With Irish League football left playing the waiting game due to the coronavirus pandemic, Sunday Life has delved into the archives.
In the latest chapter of a new summer seriesAlex Mills scrutinises former Portadown, Glentoran and Lisburn Distillery favourite Peter McCann, who recalls adapting to life after being released by Blackburn Rovers and his regret at not snatching a second full-time shot.
Your most thrilling footballing memory?
The final day of the 2001-02 Irish League campaign was an occasion I'll never forget.
It went right down to the wire, we (Portadown) had to beat Cliftonville to be crowned champs.
There was a helicopter scrambled to take the trophy to Shamrock Park or to Belfast as Glentoran were only one point behind us - and hoping for a slip-up.
The final whistle was just pure relief and elation. The Reds scored first and part of their celebration was to look up to the sky (for the helicopter) with imaginary binoculars.
It was tongue in cheek stuff, but we hit back with three goals from Gary Hamilton, Vinny Arkins and Cullen Feeney.
We operated with a squad of around only 15 players for the entire season, it's something that wouldn't happen these days.
We had 11 that played nearly every single game, we were probably lucky with injuries. It was an amazing experience with a great bunch of lads - we were untouchable that year.
Your worst moment?
For about three seasons, we really punched above our weight at Lisburn Distillery.
We had a cracking team that played the best football in the League. But having qualified for Europe quite a few times, Paul Kirk was unceremoniously sacked.
No one could understand the motive behind it. He had built a great young team. From that point, the club folded like a ton of bricks. From finishing third in the table one season to near relegation the next - it was unbelievable.
Everything about the club - the playing staff, the coaching team and the infrastructure - simply disintegrated.
For years, we were such a tight-knit group that played for each other, but we had it taken away from us. The team could have gone further had they kept Kirk in place.
Before that, when I signed for Glentoran, things started off really well, but it was all downhill after that.
Roy Coyle brought me to The Oval but, when he got the sack, I suppose other managers had their own thoughts on what players they wanted. It just didn't work out on a personal level.
Most difficult opponent?
Without doubt, Gary Hamilton was a class, class act.
I played with him for some time and I also played against him loads of times. He was a phenomenal talent, he really was.
I played with him at youth level and we were both at Blackburn Rovers, so I knew quite a bit about him.
If Gary was on his game and his head was right, he was unplayable. For me, he was always head and shoulders above everyone else.
Glenn Ferguson was a different type of player than Gary. He was strong and physical and you couldn't afford to give him an inch inside the box.
If you were a yard off him and he got to the ball first, you knew it was going into the top corner.
So, for different reasons, both of those players stood out. But for me, Gary was the master. He had the talent to play in England for his entire career.
Person who was your biggest influence?
I would have to say it was my former Lisburn Distillery boss Paul Kirk.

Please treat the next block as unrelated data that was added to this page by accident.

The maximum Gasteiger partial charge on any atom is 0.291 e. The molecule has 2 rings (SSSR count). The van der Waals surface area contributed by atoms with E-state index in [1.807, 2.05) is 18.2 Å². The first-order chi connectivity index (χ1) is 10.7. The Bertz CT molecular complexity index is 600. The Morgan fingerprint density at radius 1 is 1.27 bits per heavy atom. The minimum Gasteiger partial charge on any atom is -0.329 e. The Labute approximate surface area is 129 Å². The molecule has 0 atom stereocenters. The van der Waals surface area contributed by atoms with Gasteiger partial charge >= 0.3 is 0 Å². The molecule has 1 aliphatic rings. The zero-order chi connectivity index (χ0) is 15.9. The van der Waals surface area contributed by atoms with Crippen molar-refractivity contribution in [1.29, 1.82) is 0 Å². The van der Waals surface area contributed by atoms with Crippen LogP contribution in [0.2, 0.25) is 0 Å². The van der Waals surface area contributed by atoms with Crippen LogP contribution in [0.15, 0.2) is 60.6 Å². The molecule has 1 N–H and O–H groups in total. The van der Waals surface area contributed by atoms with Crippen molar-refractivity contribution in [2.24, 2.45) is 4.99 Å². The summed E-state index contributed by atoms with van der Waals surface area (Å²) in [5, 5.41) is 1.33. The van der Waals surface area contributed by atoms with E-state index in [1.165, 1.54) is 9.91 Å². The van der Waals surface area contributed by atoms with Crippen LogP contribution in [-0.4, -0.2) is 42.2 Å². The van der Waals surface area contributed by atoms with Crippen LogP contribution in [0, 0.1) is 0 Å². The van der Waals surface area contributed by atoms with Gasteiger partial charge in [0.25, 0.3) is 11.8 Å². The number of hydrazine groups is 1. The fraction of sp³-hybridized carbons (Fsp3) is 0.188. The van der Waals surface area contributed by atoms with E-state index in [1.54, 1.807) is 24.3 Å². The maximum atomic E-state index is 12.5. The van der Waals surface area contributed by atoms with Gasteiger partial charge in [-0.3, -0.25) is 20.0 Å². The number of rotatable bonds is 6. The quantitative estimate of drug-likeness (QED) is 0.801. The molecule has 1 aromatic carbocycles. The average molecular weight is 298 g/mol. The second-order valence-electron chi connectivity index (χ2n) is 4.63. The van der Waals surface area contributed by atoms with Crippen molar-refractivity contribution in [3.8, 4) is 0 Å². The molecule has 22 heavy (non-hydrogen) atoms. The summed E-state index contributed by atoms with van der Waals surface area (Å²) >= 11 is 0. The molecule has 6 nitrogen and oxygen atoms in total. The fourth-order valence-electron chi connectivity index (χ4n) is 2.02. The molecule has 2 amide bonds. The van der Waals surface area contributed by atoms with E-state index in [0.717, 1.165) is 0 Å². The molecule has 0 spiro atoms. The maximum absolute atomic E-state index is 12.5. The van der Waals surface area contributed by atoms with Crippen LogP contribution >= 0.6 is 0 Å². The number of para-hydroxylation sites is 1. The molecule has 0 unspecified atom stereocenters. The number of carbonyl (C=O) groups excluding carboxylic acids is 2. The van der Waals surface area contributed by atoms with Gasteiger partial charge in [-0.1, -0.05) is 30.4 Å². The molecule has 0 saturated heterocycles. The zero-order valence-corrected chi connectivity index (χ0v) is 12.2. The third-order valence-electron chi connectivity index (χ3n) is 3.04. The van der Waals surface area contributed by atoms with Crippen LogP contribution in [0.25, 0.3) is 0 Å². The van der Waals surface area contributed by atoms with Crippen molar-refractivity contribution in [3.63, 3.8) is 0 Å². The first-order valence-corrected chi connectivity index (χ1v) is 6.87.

Fortunately, I played under Ronnie McFall and Roy Coyle but, when I went to Distillery, Paul was the person who understood football the way I understood it.
It was similar to how I was coached in England.
Paul's son, Andy, played across the water and Paul used to visit him a lot. He garnered information about training methods and he implemented those at the Whites.
So what he did with minimal resources was along the same lines of what they were used to at Blackburn.
He brought a professionalism that was carried right throughout the club, from training to the kit, right down to how we dressed in shirt and ties on match days.
Paul was always pushing for an infrastructure to be put in place to help the team to progress.
He always encouraged us to play football, get the ball down to our feet and pass it. It was always more suitable to my game. We had a group of players that all bought into that.
The one regret I have is that I missed out on a possible chance to get back to England in 2002.
I returned to Portadown from Blackburn and I was really flying and enjoying it.
Sheffield United came in for me and offered me a trial. But as I was relishing it at Shamrock Park, I just didn't want to take the risk of the full-time game again just in case I failed.
I played it safe. Looking back, perhaps something would have happened if I had taken the chance.
My mentality was I was a big fish in a small pond over here whereas, had I gone to Sheffield, I would have been a small fish in a big pond.
I was in a comfort zone but, in all honesty, I didn't want to fail again. I thought I had let myself down by not being offered a new contract at Rovers. I felt I could end up back in that same place again.
So I didn't take the risk. But that's part of life.
What would you change to make the Irish League more appealing?
I think summer football would be a huge asset for the game.
There is no question the Irish League has improved enormously both on and off the pitch in recent years but, to me, the current format is still a bit dated.
When you look at the League down south, you can see how they are reaping the benefits, especially the crowds they get.
Obviously, clubs are sustained by people coming through the gates. I think summer football would attract bigger crowds which would help clubs develop a more full-time approach.
It will take a brave decision to change the current format. There is a small-minded mentality that prevents the League from progressing.
I think that too many are caught in the trap that football should be played on Saturday at 3pm - some clubs are afraid of the unknown.